Welcome to Scribd, the world's digital library. Read, publish, and share books and documents. See more
Download
Standard view
Full view
of .
Look up keyword
Like this
1Activity
0 of .
Results for:
No results containing your search query
P. 1
Phase I - Core Transformation Journey Starting Out

Phase I - Core Transformation Journey Starting Out

Ratings: (0)|Views: 20 |Likes:
Published by Infosys
The expected benefits of core systems modernization - agility, integration, efficiency and reduced maintenance costs - should make it an easy sell. But in reality, executive leadership is always caught up in an intractable analysis of risk versus reward. How an operational teams present a convincing case for core systems transformation that will justify both its considerable cost and risk? And having secured approval, how can they bring all stakeholders, in whom the responsibility of implementation actually vests, on board?
The expected benefits of core systems modernization - agility, integration, efficiency and reduced maintenance costs - should make it an easy sell. But in reality, executive leadership is always caught up in an intractable analysis of risk versus reward. How an operational teams present a convincing case for core systems transformation that will justify both its considerable cost and risk? And having secured approval, how can they bring all stakeholders, in whom the responsibility of implementation actually vests, on board?

More info:

Published by: Infosys on Apr 19, 2012
Copyright:Attribution Non-commercial

Availability:

Read on Scribd mobile: iPhone, iPad and Android.
download as PDF, TXT or read online from Scribd
See more
See less

08/06/2013

pdf

text

original

 
Universal Banking Solution System Integration Consulting Business Process Outsourcing
Phase I of theCore Transformation Journey:Starting Out
 
Phase I of theCore Transformation Journey: Starting Out
The expected benefits of core systemsmodernization – agility, integration, efficiency andreduced maintenance costs – should make it aneasy sell. But in reality, executive leadership isoften caught up in an intractable analysis of riskversus reward. How can operational teamspresent a convincing case for core systemstransformation that will justify both its considerablecost and risk? And having secured approval, howcan they bring all key stakeholders, in whom theresponsibility of implementation actually vests, onboard? Admittedly, this is not an easy task. To becompelling, the core systems proposition mustaddress the major concerns of the bank’s topmanagement in the following ways:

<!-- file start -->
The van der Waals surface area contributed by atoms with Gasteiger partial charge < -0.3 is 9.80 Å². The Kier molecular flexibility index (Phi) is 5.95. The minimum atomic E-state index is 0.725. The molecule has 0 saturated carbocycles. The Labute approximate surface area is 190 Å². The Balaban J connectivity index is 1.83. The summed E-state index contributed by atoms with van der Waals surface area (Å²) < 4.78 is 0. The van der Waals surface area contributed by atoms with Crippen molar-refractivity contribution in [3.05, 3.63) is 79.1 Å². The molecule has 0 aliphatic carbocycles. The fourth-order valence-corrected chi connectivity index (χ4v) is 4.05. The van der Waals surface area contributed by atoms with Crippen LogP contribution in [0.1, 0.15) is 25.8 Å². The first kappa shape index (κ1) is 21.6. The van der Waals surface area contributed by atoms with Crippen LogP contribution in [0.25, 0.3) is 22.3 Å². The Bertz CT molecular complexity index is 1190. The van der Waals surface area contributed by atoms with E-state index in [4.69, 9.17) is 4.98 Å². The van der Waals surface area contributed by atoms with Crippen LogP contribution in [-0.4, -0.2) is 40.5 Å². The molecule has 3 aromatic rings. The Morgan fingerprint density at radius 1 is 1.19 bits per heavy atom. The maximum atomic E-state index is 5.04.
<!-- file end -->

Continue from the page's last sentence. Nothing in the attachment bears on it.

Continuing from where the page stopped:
Show that it is supportive of long term strategyJustify the cost through ROI analysis
Create a framework to assess impact onstakeholders and business value
Present a fair assessment of risk and mitigation• Craft the implementation strategy to suit risk
appetite and desired timelines
Have a plan for managing organizational change
The fact that core transformation strengthens thebank’s foundation and hence enables it to achievelong term objectives must be highlighted at theoutset. It is more convincing to talk in specificterms - detailing intermediate milestones andways to get there, for instance - than makesweeping statements. Hence, the business casemust be broken down into smaller projects each of which improve operational performance, fulfilstrategic objectives or create value for stakeholders.Primarily, top management wants to know howmuch the investment in core bankingtransformation will yield by way of returns, andhow long it will take to do so. Hence, the businesscase must employ realistic and relevantillustrations to address these questions upfront.For instance, how much of system maintenancecosts will core transformation save? By how muchwill it bring down time to market for new products?Will faster and better processes bring down error incidence and manpower costs?Besides the above, transformation yields severalbenefits that are not easily quantified, but arenonetheless very important, for instance,regulatory compliance. An attempt must be madeto attach monetary value to such benefits bybreaking them down into their lowestdenominators so that their financial impactbecomes more visible.The case for core transformation becomes evenstronger if it can be demonstrated that therenewed systems will help the bank overcome itsbiggest pain points. For example, a bankstruggling to expand its international footprintriding on an outdated system will be veryinterested in a modern alternative that can beeasily extended to new geographies.It is equally important to present the downsidefairly. Typically, replacing a mainframe with aUnix-based system calls for additional skills andinvestment. Transformation also carries a certainamount of risk. The business case is not completewithout an analysis of these aspects.Most transformation fears arise from theuncertainty surrounding the nature and magnitudeof its impact. Much of this can be alleviated byhaving a mechanism to quantify the impact of transformation on the organization. Whentransformation risks and rewards are reduced to anumber, it makes it easier for top management toweigh and indeed, come to a decision. The impact assessment framework must bealigned with the organization’s principal objectives – for instance, if shareholder value is paramount,the framework should assess whether transformation is earnings accretive or attritive.Similarly, it must describe how changes inprocesses or organization structure might affectstakeholders.Show that it is Supportive of Long Term StrategyCreate a Framework to Assess Impact onStakeholders and Business-value